Manta rays are graceful, huge (more than 2,000 pounds and a wingspan of 16 feet), harmless (no stingers, and they eat plankton), and about a hundred of them are year-round residents of the waters off Yap. From November through May, large schools of mantas spend part of each day feeding in Miil Channel, the island’s most famous dive spot. You can drift with them (and watch gliding courtship acrobatics) and at slack tides, watch as the mantas arrive at shallow “cleaning stations,” where they allow small cleaner wrasses to preen them of parasites.
Round up the usual deep-water suspects – marlin, sailfish, tuna, wahoo, and mahimahi. But add Giant Trevally to the list. The trevally fishing, a specialty of local guides, takes place from boats drifting along just outside the barrier reef; using light tackle; you cast into the breaking surf to hook up with the fish, weighing up to 40 pounds – and then try to keep them out of the sharp coral.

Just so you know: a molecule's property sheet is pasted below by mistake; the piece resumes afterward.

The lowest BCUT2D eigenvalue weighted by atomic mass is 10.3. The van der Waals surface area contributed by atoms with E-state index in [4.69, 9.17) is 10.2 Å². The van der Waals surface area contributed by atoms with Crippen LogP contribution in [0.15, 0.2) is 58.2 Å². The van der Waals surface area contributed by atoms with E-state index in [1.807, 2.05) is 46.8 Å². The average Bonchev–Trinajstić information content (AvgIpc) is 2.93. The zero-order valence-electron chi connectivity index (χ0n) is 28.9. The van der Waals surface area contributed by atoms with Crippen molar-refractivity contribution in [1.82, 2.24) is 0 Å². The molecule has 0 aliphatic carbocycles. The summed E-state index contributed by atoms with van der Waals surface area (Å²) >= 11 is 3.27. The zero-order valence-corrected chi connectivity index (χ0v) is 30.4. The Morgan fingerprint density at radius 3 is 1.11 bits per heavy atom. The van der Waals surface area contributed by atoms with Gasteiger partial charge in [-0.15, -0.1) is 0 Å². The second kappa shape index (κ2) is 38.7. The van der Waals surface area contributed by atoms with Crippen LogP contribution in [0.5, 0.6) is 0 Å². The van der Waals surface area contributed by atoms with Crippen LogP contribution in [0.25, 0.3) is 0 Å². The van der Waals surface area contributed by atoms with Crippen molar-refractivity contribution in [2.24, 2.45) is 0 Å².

There is no better time to see Yapese dance performed than Yap Day, celebrated annually on March 1, when dancers (the women in grass skirts, the men in loincloths) from nearly a dozen villages present dances – including lively stick dances – they have worked on for most of a year. Yap Day is also a time to watch traditional Yapese games and contests (including spear throwing), and see a tattooing exhibition.